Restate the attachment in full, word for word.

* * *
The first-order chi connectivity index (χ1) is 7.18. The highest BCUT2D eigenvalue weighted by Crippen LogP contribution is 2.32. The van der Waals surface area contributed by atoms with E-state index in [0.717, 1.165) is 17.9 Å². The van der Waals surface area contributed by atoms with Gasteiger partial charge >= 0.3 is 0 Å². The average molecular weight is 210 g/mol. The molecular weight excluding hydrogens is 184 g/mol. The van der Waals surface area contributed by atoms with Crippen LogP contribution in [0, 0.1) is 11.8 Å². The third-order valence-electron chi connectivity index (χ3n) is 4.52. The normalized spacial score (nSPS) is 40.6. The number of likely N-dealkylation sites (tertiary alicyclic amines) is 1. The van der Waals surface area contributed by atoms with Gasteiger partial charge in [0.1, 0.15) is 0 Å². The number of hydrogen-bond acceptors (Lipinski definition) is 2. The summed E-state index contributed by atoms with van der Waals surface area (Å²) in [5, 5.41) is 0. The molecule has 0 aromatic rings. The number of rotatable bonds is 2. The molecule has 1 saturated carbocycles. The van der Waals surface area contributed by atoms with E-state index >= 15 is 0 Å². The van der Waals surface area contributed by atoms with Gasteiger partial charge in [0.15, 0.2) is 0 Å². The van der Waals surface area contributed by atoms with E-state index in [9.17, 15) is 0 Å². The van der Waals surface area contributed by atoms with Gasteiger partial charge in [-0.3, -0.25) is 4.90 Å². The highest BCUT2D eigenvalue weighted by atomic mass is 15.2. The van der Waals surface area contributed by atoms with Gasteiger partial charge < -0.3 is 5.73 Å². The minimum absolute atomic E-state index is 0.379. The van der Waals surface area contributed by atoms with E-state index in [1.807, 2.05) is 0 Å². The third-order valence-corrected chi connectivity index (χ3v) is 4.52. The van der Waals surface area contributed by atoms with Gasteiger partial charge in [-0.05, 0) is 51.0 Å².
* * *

The first-order chi connectivity index (χ1) is 7.18. The highest BCUT2D eigenvalue weighted by Crippen LogP contribution is 2.32. The van der Waals surface area contributed by atoms with E-state index in [0.717, 1.165) is 17.9 Å². The van der Waals surface area contributed by atoms with Gasteiger partial charge >= 0.3 is 0 Å². The average molecular weight is 210 g/mol. The molecular weight excluding hydrogens is 184 g/mol. The van der Waals surface area contributed by atoms with Crippen LogP contribution in [0, 0.1) is 11.8 Å². The third-order valence-electron chi connectivity index (χ3n) is 4.52. The normalized spacial score (nSPS) is 40.6. The number of likely N-dealkylation sites (tertiary alicyclic amines) is 1. The van der Waals surface area contributed by atoms with Gasteiger partial charge in [0.1, 0.15) is 0 Å². The number of hydrogen-bond acceptors (Lipinski definition) is 2. The summed E-state index contributed by atoms with van der Waals surface area (Å²) in [5, 5.41) is 0. The molecule has 0 aromatic rings. The number of rotatable bonds is 2. The molecule has 1 saturated carbocycles. The van der Waals surface area contributed by atoms with E-state index >= 15 is 0 Å². The van der Waals surface area contributed by atoms with Gasteiger partial charge in [0.15, 0.2) is 0 Å². The van der Waals surface area contributed by atoms with E-state index in [9.17, 15) is 0 Å². The van der Waals surface area contributed by atoms with Gasteiger partial charge in [-0.3, -0.25) is 4.90 Å². The highest BCUT2D eigenvalue weighted by atomic mass is 15.2. The van der Waals surface area contributed by atoms with Gasteiger partial charge < -0.3 is 5.73 Å². The minimum absolute atomic E-state index is 0.379. The van der Waals surface area contributed by atoms with E-state index in [1.807, 2.05) is 0 Å². The third-order valence-corrected chi connectivity index (χ3v) is 4.52. The van der Waals surface area contributed by atoms with Gasteiger partial charge in [-0.05, 0) is 51.0 Å².